Passion leads inspiration. It can be a mantra, “we will beat competitor x” or it can be idealistic “we will create a better y.” It can be personal, “when I saw my friend with this disease, it drove me to find z.” Finding inspiration takes exploratory time to seek out information, look at the topic broadly and think laterally. It is the time to be open, say yes and see what happens. Once inspiration is found, a successful entrepreneur uses a story that frames the problem and evokes emotion to engage others and enlist their help. The goal is to provide the energy and inspiration that we feel when talking to an entrepreneur committed to a cause.
Find Passion – need to be passionate about something
Seek Understanding – research competition, existing solutions, analogous solutions solving similar problems in other markets to create a baseline understanding and identify a focus from inspiration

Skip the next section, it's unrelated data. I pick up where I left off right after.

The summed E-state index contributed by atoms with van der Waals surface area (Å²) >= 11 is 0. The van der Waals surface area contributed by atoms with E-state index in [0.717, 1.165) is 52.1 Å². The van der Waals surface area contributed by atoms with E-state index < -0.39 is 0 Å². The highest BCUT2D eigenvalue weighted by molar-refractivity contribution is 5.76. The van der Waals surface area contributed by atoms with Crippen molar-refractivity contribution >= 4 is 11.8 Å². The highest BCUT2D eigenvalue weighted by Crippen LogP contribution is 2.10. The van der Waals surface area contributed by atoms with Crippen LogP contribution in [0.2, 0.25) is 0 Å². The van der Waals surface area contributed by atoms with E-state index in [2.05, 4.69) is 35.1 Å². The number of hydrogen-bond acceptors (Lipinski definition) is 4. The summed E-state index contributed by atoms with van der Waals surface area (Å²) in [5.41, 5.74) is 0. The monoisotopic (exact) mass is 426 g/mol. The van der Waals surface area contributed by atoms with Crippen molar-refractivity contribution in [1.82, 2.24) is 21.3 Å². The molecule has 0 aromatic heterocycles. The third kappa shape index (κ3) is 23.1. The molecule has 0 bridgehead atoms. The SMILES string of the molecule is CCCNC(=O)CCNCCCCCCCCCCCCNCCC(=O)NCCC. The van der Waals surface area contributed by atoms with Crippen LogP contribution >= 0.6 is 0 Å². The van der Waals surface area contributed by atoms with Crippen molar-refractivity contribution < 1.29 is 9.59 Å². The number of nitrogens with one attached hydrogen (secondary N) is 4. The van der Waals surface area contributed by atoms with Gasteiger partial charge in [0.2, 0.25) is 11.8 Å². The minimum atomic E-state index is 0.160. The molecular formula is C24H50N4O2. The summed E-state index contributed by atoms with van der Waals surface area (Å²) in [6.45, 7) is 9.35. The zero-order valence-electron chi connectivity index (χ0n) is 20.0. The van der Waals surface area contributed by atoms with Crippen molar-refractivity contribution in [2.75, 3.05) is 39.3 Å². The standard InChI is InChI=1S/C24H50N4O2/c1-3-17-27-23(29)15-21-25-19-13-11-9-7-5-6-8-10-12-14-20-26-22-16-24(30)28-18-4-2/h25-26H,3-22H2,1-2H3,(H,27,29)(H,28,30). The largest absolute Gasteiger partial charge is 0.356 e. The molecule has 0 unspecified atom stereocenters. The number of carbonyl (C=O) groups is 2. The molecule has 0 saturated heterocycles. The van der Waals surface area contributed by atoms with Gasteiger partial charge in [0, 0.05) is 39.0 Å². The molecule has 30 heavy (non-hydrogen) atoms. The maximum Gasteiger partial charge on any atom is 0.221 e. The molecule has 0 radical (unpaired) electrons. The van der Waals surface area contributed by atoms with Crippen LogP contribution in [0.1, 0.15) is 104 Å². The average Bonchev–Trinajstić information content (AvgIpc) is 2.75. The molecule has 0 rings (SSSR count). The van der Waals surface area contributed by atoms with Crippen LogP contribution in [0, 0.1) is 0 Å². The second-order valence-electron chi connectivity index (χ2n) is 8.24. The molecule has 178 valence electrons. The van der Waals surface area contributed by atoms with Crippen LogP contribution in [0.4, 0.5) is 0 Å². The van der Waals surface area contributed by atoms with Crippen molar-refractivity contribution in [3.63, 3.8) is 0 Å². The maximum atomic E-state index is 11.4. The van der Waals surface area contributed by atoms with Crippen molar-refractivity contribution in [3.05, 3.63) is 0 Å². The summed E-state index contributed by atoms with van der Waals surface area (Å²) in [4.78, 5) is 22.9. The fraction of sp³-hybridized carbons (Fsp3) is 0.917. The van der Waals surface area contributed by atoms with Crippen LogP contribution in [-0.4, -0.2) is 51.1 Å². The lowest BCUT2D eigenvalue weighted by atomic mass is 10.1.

Frame Problem or Opportunity – Generate hypotheses of problems/unmet needs and initial solutions; challenge the assumptions in and basis for framing and take a wide viewpoint
Set an Open and Collaborative Culture – coach the team to be open to ideas (but do not fall in love with early hypotheses), be flexible and open to others’ ideas and insight no matter from whom or where they might come
Tell a Story – find the why of the pursuit; talk and talk about the opportunity until you find the way to tell the story that captures the imagination and motivates people to want to help